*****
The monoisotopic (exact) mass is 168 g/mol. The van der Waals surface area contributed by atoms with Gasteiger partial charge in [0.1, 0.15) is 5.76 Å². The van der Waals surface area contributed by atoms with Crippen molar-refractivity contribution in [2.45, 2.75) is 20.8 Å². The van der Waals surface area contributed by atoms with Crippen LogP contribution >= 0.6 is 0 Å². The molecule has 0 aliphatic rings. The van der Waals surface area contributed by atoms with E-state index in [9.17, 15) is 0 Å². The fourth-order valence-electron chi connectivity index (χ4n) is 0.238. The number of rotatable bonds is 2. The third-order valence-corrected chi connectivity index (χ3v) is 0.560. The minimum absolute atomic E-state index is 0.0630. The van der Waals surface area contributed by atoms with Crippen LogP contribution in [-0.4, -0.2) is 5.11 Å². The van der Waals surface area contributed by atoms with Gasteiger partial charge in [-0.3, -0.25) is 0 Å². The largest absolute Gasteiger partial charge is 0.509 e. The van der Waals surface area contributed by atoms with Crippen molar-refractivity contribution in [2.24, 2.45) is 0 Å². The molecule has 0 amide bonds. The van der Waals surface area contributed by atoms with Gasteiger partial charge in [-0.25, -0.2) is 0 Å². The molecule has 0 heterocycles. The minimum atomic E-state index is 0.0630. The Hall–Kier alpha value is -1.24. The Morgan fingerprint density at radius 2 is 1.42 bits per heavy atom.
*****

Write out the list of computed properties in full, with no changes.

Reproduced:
The monoisotopic (exact) mass is 168 g/mol. The van der Waals surface area contributed by atoms with Gasteiger partial charge in [0.1, 0.15) is 5.76 Å². The van der Waals surface area contributed by atoms with Crippen molar-refractivity contribution in [2.45, 2.75) is 20.8 Å². The van der Waals surface area contributed by atoms with Crippen LogP contribution >= 0.6 is 0 Å². The molecule has 0 aliphatic rings. The van der Waals surface area contributed by atoms with E-state index in [9.17, 15) is 0 Å². The fourth-order valence-electron chi connectivity index (χ4n) is 0.238. The number of rotatable bonds is 2. The third-order valence-corrected chi connectivity index (χ3v) is 0.560. The minimum absolute atomic E-state index is 0.0630. The van der Waals surface area contributed by atoms with Crippen LogP contribution in [-0.4, -0.2) is 5.11 Å². The van der Waals surface area contributed by atoms with Gasteiger partial charge in [-0.3, -0.25) is 0 Å². The largest absolute Gasteiger partial charge is 0.509 e. The van der Waals surface area contributed by atoms with Crippen molar-refractivity contribution in [2.24, 2.45) is 0 Å². The molecule has 0 amide bonds. The van der Waals surface area contributed by atoms with Gasteiger partial charge in [-0.25, -0.2) is 0 Å². The molecule has 0 heterocycles. The minimum atomic E-state index is 0.0630. The Hall–Kier alpha value is -1.24. The Morgan fingerprint density at radius 2 is 1.42 bits per heavy atom.